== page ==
1. Eligibility is likely to widen
We are currently awaiting the outcome of the BEIS consultation on widening eligibility for EII exemption. The exemption thresholds were initially calculated to ensure that the most energy intensive UK industries could compete against their EU counterparts, despite higher electricity prices. Marketplace changes, increases in policy costs and a persistently bearish wholesale market have given BEIS cause to reconsider what those thresholds should be.
For business to be exempted under the EII, they must currently demonstrate that their energy expenditure is more than 20% of their total site costs, including staff costs and income. The consultation asks whether this should be lowered to 17%, 15% or 10% and explores how this may impact newly eligible businesses, as well as other electricity consumers. The need to support energy intensive industries must of course always be balanced with the impact on the wider business marketplace, who will absorb the additional costs of the scheme. However, even if the Government decides on the highest of the new thresholds under consideration, there will be businesses that were not previously eligible who will stand to save an average of £2.8million p.a.
For businesses who believe they may become eligible, it’s important to keep an ear to the ground for new developments and consider the resources needed to complete the application process in advance, as savings from the EII cannot be backdated.
2. Rising costs have pushed more businesses towards the threshold
Businesses across the board will have seen significant rises in the total cost of their energy over recent years. Non-commodity costs now make up more than half on an energy bill; by 2020, they are likely to account for around 60% of the total cost of business electricity. Volatile wholesale costs are also putting pressure on those with responsibility for business energy budgets. It’s more important than ever to try to find new ways to mitigate the total cost of energy. So, if a business believes that the rising cost of electricity has pushed them towards or beyond the EII threshold, our advice would be to investigate further. Under current rules, EII exempt businesses can receive 85% exemption on Renewable Obligation (RO) and Feed-in-Tariff (FiT) costs. This is received directly as a reduction on electricity bills. The cost of running the scheme is covered by payments from non-eligible consumers – so, if you think your business could be eligible, act now.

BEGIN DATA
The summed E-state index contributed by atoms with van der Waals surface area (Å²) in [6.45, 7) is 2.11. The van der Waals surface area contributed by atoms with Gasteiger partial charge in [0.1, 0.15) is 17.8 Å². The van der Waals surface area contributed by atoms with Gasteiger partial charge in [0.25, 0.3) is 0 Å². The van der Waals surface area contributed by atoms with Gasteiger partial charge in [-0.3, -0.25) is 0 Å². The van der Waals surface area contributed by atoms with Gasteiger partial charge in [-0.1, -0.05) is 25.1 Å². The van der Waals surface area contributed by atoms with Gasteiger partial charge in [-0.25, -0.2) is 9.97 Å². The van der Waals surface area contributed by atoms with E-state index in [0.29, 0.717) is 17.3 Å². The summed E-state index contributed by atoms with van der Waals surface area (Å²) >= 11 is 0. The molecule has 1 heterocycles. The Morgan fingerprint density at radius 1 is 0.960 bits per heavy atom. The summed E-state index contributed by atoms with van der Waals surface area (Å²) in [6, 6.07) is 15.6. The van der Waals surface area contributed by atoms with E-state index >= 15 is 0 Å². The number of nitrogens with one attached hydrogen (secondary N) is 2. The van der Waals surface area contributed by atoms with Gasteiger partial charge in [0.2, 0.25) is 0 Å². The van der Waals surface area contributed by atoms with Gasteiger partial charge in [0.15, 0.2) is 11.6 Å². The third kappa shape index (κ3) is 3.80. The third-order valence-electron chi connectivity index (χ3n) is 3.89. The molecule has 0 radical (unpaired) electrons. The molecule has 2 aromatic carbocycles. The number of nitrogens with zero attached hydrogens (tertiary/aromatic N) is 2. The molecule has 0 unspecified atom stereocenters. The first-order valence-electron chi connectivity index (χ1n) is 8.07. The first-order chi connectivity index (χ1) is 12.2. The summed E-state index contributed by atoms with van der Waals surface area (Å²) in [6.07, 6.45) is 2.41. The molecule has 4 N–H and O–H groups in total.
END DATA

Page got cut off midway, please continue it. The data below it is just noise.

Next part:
Inenco can offer advice and support to businesses who believe that they may be eligible for EII exemptions, as well as those who have already confirmed that they are exempt but need assistance meeting reporting requirements and submission deadlines. If you think your business could benefit from expert help with EII or other energy compliance requirements, please get in touch.
Watch this space! The outcome of the EII exemption is expected soon. We’ll be reporting on what happens and what it might mean for your business, so why not bookmark our compliance hub to be sure you have the clear and easy to understand information you need?